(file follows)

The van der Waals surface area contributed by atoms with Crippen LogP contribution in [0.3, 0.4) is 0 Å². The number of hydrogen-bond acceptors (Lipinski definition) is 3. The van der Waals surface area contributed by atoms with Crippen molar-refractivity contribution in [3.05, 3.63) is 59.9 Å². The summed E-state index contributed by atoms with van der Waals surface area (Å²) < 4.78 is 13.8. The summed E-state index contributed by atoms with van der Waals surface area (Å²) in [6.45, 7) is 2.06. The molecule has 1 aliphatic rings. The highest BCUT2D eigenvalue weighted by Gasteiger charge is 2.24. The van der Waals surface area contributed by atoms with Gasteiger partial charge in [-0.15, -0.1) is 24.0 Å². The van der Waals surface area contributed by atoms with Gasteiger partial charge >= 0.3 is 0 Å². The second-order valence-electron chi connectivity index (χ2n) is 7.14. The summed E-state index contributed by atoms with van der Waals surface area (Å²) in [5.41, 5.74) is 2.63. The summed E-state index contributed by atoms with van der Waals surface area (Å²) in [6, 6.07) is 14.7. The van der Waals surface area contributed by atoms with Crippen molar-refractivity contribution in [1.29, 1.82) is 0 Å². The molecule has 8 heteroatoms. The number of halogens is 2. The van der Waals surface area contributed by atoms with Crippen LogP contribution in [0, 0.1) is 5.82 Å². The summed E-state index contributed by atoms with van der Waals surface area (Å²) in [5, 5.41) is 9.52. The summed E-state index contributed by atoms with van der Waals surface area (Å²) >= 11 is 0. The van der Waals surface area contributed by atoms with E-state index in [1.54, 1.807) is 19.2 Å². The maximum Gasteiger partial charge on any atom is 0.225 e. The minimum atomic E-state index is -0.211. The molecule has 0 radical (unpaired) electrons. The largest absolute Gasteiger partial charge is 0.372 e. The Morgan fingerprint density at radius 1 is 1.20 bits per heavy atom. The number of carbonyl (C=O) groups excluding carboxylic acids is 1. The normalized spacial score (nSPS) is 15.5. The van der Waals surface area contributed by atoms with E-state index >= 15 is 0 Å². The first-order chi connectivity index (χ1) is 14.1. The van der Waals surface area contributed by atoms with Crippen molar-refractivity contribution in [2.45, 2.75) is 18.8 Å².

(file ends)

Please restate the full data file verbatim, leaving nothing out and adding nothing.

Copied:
The van der Waals surface area contributed by atoms with Crippen LogP contribution in [0.3, 0.4) is 0 Å². The number of hydrogen-bond acceptors (Lipinski definition) is 3. The van der Waals surface area contributed by atoms with Crippen molar-refractivity contribution in [3.05, 3.63) is 59.9 Å². The summed E-state index contributed by atoms with van der Waals surface area (Å²) < 4.78 is 13.8. The summed E-state index contributed by atoms with van der Waals surface area (Å²) in [6.45, 7) is 2.06. The molecule has 1 aliphatic rings. The highest BCUT2D eigenvalue weighted by Gasteiger charge is 2.24. The van der Waals surface area contributed by atoms with Gasteiger partial charge in [-0.15, -0.1) is 24.0 Å². The van der Waals surface area contributed by atoms with Gasteiger partial charge >= 0.3 is 0 Å². The second-order valence-electron chi connectivity index (χ2n) is 7.14. The summed E-state index contributed by atoms with van der Waals surface area (Å²) in [5.41, 5.74) is 2.63. The summed E-state index contributed by atoms with van der Waals surface area (Å²) in [6, 6.07) is 14.7. The van der Waals surface area contributed by atoms with Crippen molar-refractivity contribution in [1.29, 1.82) is 0 Å². The molecule has 8 heteroatoms. The number of halogens is 2. The van der Waals surface area contributed by atoms with Crippen LogP contribution in [0, 0.1) is 5.82 Å². The summed E-state index contributed by atoms with van der Waals surface area (Å²) in [5, 5.41) is 9.52. The summed E-state index contributed by atoms with van der Waals surface area (Å²) >= 11 is 0. The van der Waals surface area contributed by atoms with E-state index in [1.54, 1.807) is 19.2 Å². The maximum Gasteiger partial charge on any atom is 0.225 e. The minimum atomic E-state index is -0.211. The molecule has 0 radical (unpaired) electrons. The largest absolute Gasteiger partial charge is 0.372 e. The Morgan fingerprint density at radius 1 is 1.20 bits per heavy atom. The number of carbonyl (C=O) groups excluding carboxylic acids is 1. The normalized spacial score (nSPS) is 15.5. The van der Waals surface area contributed by atoms with E-state index >= 15 is 0 Å². The first-order chi connectivity index (χ1) is 14.1. The van der Waals surface area contributed by atoms with Crippen molar-refractivity contribution in [2.45, 2.75) is 18.8 Å².